Among the several stories that are not weird fiction in the collection I found “Trigger Variation” to be true horror in its rawest form, exploring the self-inflicted demons within. This story in particular stuck with me, and I still find myself drifting back to it and chewing it over. I enjoy stories that make you think, and this anthology is a buffet of food for thought.

While this collection is worth the read, it does have a couple of duds. I found “Consumerism” to fall absolutely flat, and while “States of Glass” is well written with a good story, I found myself becoming bored and began skimming to the end. However, taste varies. The author’s notes at the end provide the personal touch that always adds icing to the literary cake.

If you’re looking for writing that veers from the beaten path and isn’t afraid to experiment, We Live Inside You provides horror that shoots away from the traditional format, featuring monsters both human and otherwise. Check it out in e-format and print, and if you like what you read you can find more at jeremyrobertjohnson.com.

 4 / 5 Soul Devouring Parasites

Film Review: The Pineal (Phallus?) Gland’s Revenge

From Beyond (1986) directed by Stuart Gordon

Starring Jeffrey Combs, Ken Foree, Barbara Crampton, Ted Sorel

 Most horror film aficionados love Re-Animator, the first of Stuart Gordon’s many H.P. Lovecraft story adaptations for the big screen. Its follow up, From Beyond, is a lesser-known film, but in many ways superior to the original.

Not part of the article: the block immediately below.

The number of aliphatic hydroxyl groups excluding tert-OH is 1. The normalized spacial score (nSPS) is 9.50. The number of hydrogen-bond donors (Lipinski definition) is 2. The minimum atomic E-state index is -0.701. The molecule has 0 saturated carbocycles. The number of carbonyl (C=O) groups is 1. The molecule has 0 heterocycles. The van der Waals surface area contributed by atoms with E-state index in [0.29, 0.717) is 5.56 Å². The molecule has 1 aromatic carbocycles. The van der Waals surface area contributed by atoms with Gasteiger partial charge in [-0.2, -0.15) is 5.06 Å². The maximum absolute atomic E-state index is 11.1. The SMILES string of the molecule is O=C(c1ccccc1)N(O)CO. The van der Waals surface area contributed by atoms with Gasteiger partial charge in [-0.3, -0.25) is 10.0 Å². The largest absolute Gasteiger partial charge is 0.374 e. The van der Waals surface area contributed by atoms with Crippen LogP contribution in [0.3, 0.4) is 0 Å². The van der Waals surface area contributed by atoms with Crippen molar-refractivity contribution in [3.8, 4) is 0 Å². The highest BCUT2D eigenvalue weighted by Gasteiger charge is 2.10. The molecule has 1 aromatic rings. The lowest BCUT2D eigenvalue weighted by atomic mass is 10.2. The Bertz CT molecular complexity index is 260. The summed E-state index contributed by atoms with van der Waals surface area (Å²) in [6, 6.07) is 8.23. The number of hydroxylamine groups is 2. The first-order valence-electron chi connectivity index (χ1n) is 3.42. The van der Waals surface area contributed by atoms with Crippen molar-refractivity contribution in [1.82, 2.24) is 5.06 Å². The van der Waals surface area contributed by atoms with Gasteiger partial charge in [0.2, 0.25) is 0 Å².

Both films have a lot in common. First and foremost is the performance of Jeffrey Combs, who plays (in both films) a scientist crossing over into unethical and unnatural research. In Re-Animator he is arguably the villain as well as one of the main protagonists; it’s his out-of-control research that invites the terror and splatter that follows. In From Beyond, however, his character is Crawford Tillinghast, now a resident at a psychiatric hospital following his research with his mentor, Dr. Pretorius (a wickedly delightful Ted Sorel).

Crawford wants nothing to do with the house in which they conducted their research; he fears most of all the resonator machine on the top floor, which, when activated, stimulates the pineal gland (or the third eye of mysticism), allowing human beings to see and be seen by creatures in parallel worlds. He claims the activation of the machine drove Pretorius mad and ultimately led to his death at the hands of some monstrous, unspeakable creature.

The opportunity to study Crawford’s apparent psychosis is too much to resist for Dr. Katherine McMichaels (the lovely Barbara Crampton), who arranges for his release on the condition that he accompany her to the house and show her the resonator. They are accompanied by a no-nonsense policeman (Ken Foree, who is the only one making relatively good decisions in the film), and spend several days at the site of the strange research.


The plot is predictable in its pacing, but the set pieces involving the resonator, human mutation, and sexual deviancy are anything but. The film, while quite funny at times, shocks with its unnerving, gross-out special effects. Fans of Re-Animator, Videodrome, or The Thing’s practical creature effects and body horror will squirm in disgusted delight. Everyone else will be suitably horrified.